Vacuum channel transistors for harsh environment electronics



Join us at 10:30 a.m. in MEC 114 for a presentation by Ranajoy Bhattacharya, a research scientist in Boise State University’s Department of Electrical and Computer Engineering.

Vacuum electronic devices were once powerful amplifiers, but were replaced by solid-state devices such as transistors in the mid-’60s due to ease of manufacture, lower cost, and better integration into circuits. However, vacuum tubes still boast advantages in harsh environments and high power. These advantages make it possible to miniaturize vacuum tubes down to the micro- and nanoscale using modern semiconductor manufacturing techniques.

This approach offers the best of both worlds: high power/frequency, low cost, and compatibility with harsh environments. In addition, micro- and nanoscale vacuum tubes, with their low-temperature field emitter cathodes (no heating required) and lower operating voltages, have the potential to rival modern transistors in performance, making them competitive with modern transistors in harsh environment electronics. You will be able to do it. This presentation explores some of the advances in nanoscale field emitter-based harsh environment electronics research currently underway at Boise State University.

Speaker biography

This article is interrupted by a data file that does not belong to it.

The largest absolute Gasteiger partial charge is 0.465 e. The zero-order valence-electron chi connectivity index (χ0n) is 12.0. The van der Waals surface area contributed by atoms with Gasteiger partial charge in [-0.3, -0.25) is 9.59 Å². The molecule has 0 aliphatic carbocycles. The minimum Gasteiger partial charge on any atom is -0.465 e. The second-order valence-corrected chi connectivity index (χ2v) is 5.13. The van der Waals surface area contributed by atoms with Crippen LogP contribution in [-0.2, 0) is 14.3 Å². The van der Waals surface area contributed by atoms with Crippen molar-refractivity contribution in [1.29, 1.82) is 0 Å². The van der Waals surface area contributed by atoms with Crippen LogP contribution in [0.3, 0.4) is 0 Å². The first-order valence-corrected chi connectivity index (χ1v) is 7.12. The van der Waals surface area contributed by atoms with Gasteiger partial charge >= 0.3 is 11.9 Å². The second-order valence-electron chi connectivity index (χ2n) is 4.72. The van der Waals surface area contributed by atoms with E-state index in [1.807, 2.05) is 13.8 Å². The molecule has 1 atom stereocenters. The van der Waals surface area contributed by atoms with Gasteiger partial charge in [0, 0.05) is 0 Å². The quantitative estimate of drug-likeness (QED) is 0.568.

Dr. Bhattacharyya received his Ph.D. degree from the Department of Electrical and Computer Engineering at Seoul National University in Seoul, South Korea in 2018. During her PhD, she developed and experimentally tested a new high current density tungsten-doped graphene-based sheet beam field emitter. A compact HE cathode and electron gun for application in vacuum electronic devices in the THz range. He currently works as a research associate at Boise State University, working on developing electronics for harsh environments using micro- and millimeter-scale field emitters. His main research interests are high-power, high-frequency vacuum electronic devices in food processing facilities, field emitter devices for harsh environment electronics, cold atmospheric pressure plasma-based pathogen removal systems, and high-frequency-based biofilm detection systems.

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